An intercultural and diversity rally with the theme "Acknowledge your Identity, Embrace our Diversity" will be held from noon to 2 p.m. Friday, Oct. 7, at Kautz Plaza on the T. Anne Cleary Walkway behind Calvin Hall on the University of Iowa campus. The event is free and open to the public.
During the two-hour event, a variety of speakers will discuss both domestic and global diversity, and information tables will be available.
Alumni of "Bridging Domestic and Global Diversity: A Training Program for Student Leaders," commonly referred to as the Bridge program, are organizing the rally with support from UI International Programs. Additional support and involvement come from UI Student Government, the Executive Council of Graduate and Professional Students, and the UI cultural centers.
The first 400 people who attend the rally will receive a free t-shirt. For more information, call Travis Henderson at 319-335-1182. For more information on the Bridging program, visit http://international.uiowa.edu/oiss/training/students-scholars/bridge.asp.
BODY WORLD exhibit and Mini Medical School program Oct. 11 in Des Moines
Take an "under-the-skin" tour of human anatomy and learn how scientists are exploring the inner workings of the human body to better understand health and disease at a special event hosted in partnership by the University of Iowa Carver College of Medicine and Iowa Health System.
The event runs from 5 to 8:30 p.m. Tuesday, Oct. 11, at the Science Center of Iowa, 401 W. Martin Luther King Jr. Pkwy, Des Moines, and includes a viewing of the BODY WORLDS Vital exhibit, featuring anatomical exhibitions of real human bodies, and an educational Mini Medical School program presented by UI researchers.
The exhibit can be viewed from 5 to 7 p.m. The Mini Medical School program, from 7 to 8:30 p.m., features Paul Rothman, M.D., dean of the UI Carver College of Medicine, discussing "Personalized Medicine and Genetics," and Darren Hoffmann, Ph.D., UI faculty member in anatomy and cell biology, presenting "Dissecting Your Health in a Virtual Anatomy Laboratory Experience."
Admission is $12.50 for Mini Medical School registrants. Space is limited. Reservations will be taken on a first come-first served basis.
Online registration is available at http://www.medicine.uiowa.edu/minimedicalschool, or call 877-MED-IOWA or 319-335-8886 to reserve your ticket.
UI offers educational conference on cardiomyopathy nursing Oct. 11, 12
The Cardiomyopathy Treatment Program at UI Heart and Vascular Center will host an educational conference for nursing and other health care professionals caring for individuals with heart failure. The two-day "Healing Hearts" conference will begin at 8 a.m. Tuesday, Oct. 11, at the Holiday Inn Hotel and Conference Center, 1220 1st Ave., in Coralville.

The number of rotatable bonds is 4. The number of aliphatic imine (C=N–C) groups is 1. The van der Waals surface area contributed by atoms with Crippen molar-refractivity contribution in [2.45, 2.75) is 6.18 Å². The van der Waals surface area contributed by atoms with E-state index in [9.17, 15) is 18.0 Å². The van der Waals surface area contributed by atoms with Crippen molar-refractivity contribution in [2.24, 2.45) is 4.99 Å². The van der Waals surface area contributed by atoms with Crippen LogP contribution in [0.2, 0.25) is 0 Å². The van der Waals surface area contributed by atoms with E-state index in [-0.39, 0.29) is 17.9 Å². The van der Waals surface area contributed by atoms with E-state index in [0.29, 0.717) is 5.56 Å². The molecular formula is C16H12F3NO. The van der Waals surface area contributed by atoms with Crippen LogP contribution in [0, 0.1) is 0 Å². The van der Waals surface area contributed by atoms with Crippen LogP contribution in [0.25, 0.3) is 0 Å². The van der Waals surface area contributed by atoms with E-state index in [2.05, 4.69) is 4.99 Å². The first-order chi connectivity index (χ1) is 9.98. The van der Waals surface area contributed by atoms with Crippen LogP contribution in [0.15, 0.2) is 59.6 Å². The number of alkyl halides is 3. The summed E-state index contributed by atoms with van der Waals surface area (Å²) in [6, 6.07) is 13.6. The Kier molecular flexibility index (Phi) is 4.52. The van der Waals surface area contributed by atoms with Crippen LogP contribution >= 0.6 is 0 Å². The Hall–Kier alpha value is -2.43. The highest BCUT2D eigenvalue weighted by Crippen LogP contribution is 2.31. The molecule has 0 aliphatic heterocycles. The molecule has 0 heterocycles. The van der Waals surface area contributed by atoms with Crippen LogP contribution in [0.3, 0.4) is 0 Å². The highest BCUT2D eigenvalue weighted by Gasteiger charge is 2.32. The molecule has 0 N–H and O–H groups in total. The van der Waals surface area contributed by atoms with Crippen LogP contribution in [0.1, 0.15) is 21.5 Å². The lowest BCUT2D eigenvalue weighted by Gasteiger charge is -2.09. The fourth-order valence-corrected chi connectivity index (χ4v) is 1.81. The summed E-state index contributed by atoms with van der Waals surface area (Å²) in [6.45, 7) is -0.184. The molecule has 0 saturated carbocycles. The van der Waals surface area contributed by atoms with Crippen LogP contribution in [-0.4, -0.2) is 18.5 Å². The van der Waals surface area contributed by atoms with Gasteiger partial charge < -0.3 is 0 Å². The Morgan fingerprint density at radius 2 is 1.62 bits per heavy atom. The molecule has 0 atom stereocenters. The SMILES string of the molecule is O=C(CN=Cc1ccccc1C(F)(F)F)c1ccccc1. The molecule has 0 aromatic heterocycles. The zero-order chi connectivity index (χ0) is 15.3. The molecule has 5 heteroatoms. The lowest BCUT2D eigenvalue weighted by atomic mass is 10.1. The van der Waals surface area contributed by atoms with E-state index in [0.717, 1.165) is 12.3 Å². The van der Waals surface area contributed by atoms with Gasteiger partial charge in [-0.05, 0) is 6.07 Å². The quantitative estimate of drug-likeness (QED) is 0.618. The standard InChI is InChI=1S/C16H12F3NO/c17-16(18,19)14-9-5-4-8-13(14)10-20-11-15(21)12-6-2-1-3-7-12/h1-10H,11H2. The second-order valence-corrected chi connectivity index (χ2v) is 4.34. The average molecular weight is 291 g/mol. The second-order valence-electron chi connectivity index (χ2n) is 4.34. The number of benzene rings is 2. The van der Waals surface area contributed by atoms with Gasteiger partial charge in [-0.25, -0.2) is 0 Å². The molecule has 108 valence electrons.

Nurse practitioners, clinical nurse specialists, and other health care professionals are invited to participate and learn about current heart failure evidence-based practice and options for advanced therapies. The conference will focus on heart failure management including basic pathophysiology, comorbidities, advanced diagnostic procedures, innovative therapies, pulmonary hypertension, and psychosocial issues.
The conference fee is $60 for one day and $80 for two days. All fees include registration, instruction, and educational materials, CEU recording, refreshment breaks, and lunch.
For more information or to register online, visit http://www.medicine.uiowa.edu/cme/webTracker/webtracker.html or call Liz Larsen at 319-384-8605.
Decline of European virtue ethic is topic of UI faculty lecture Oct. 12
UI alumnus and Goose Island founder to speak at UI Oct. 13
John Hall, University of Iowa alumnus and founder of Goose Island Beer, will meet with Tippie College of Business students to discuss his life as an entrepreneur at 5 p.m. Thursday, Oct. 13, in Room W151 of the Pappajohn Business Building.
The lecture is free and open to the public.
Hall, who received his MBA from UI in 1966, founded Goose Island Beer Co. in 1986, making it one of the first craft beers. He eventually opened two brewpubs in Chicago and a bottling plant as the brand grew in popularity nationally.
While the company was sold earlier this year to AnheuserBusch InBev, Hall remains with Goose Island as CEO.
Photos for At A Glance items, if available, may be found at http://www.flickr.com/photos/uinews.
Campus events are searchable on the UI Master Calendar: http://calendar.uiowa.edu.
Individuals with disabilities are encouraged to attend all UI-sponsored events. If you are a person with a disability who requires an accommodation to participate in a program, please contact the sponsoring department in advance.